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Challenges in computing electron-transfer energies of DNA repair using hybrid QM/MM models

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Shahi,  Abdul Rehaman Moughal
Department of Biomolecular Mechanisms, Max Planck Institute for Medical Research, Max Planck Society;

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Domratcheva,  Tatiana
Department of Biomolecular Mechanisms, Max Planck Institute for Medical Research, Max Planck Society;

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Citation

Shahi, A. R. M., & Domratcheva, T. (2013). Challenges in computing electron-transfer energies of DNA repair using hybrid QM/MM models. Journal of Chemical Theory and Computation, 9(10), 4644-4652. doi:10.1021/ct400537b.


Cite as: http://hdl.handle.net/11858/00-001M-0000-0019-9044-8
Abstract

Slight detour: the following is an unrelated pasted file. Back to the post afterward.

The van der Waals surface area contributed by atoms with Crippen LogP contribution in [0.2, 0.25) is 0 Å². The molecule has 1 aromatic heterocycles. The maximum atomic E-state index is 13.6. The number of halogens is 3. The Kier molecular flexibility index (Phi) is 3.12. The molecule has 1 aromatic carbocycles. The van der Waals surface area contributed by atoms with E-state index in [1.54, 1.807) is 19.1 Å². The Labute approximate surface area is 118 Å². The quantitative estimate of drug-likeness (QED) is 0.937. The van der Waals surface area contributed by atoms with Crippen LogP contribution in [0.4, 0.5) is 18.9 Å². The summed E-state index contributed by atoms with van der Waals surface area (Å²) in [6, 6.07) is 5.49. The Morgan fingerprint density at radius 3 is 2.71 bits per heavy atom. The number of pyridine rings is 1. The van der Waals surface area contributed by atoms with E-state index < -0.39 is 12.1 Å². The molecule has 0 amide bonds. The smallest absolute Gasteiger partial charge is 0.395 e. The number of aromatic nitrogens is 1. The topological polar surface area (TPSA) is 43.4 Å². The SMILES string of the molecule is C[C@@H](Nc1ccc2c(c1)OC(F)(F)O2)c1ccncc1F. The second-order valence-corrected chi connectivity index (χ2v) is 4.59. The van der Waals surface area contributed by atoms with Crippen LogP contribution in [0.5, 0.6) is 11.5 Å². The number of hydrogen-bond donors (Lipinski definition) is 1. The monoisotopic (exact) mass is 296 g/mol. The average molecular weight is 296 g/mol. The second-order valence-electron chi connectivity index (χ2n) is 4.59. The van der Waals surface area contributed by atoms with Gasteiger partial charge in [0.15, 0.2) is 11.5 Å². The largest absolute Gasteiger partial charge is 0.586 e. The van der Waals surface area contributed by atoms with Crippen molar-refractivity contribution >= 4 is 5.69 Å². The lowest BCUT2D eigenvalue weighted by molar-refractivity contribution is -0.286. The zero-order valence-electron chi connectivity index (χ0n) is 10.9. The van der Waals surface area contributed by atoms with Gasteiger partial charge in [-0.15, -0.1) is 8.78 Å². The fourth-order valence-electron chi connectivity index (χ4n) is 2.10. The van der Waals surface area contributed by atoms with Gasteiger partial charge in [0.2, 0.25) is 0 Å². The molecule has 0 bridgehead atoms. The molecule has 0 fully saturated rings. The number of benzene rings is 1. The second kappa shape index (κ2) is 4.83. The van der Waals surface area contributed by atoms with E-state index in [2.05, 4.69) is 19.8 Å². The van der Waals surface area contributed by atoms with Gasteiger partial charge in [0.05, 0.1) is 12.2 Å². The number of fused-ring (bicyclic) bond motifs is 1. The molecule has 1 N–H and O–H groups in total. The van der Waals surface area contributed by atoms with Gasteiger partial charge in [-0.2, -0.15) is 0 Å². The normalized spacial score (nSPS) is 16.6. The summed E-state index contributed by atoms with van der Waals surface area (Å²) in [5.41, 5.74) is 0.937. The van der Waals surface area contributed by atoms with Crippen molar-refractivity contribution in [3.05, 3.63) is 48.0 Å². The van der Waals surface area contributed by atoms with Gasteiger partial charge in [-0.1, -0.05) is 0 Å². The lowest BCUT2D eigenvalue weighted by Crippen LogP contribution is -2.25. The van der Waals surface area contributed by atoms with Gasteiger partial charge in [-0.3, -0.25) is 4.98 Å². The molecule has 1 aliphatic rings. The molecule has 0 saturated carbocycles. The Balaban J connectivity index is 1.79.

The influence of the molecular environment on chemical activity is an important factor in biomolecular mechanisms. We studied the effects of ionic groups, that is, a protonated histidine side chain and deprotonated phosphates of DNA, on electron transfer in light-induced DNA repair. On the basis of the X-ray crystal structure, we prepared a hybrid QM/MM model of the macromolecular complex formed between the (6–4) photolyase enzyme and the DNA substrate containing the thymine–thymine (6–4) photoproduct. At the optimized geometries, we computed with the CASSCF and CASPT2 methods the excited states of the electron donor and electron acceptor complex, consisting of the reduced flavin and the (6–4) photoproduct. The donor–acceptor complex interacts with its environment comprised of the protein, the double-stranded DNA substrate with its counterions, and the solvating water molecules, which we modeled using the AMBER94 force field. The excited states of our interest include two locally excited (LE) states of the flavin chromophore and intermolecular electron-transfer (ET) states. We identify only minor changes of the LE excitation energies by interactions with the environment, but in drastic contrast to that, we found significant changes of the ET excitation energies. In the presence of the positively charged His365H+, the ET excitation energies decrease, indicating facilitated electron transfer. In addition, the excitation energy of the second LE state, explaining the flavin’s absorption at 380 nm, undergoes a 0.2 eV downshift. In contrast to the active-site protonation, reduced screening of the DNA phosphates increases the ET excitation energies but not the LE excitation energies. Accordingly, the electron affinities of the (6–4) photoproduct are significantly reduced, which should hinder electron transfer from the excited flavin. We also show that dynamic electron correlation accounted by the second order perturbation theory CASPT2 does not alter the energy trends obtained with the CASSCF method. Including the histidine side chain in the QM part enhances the effect of the histidine protonation on the ET energies. We also note that protonated His365H+ can serve as an electron acceptor.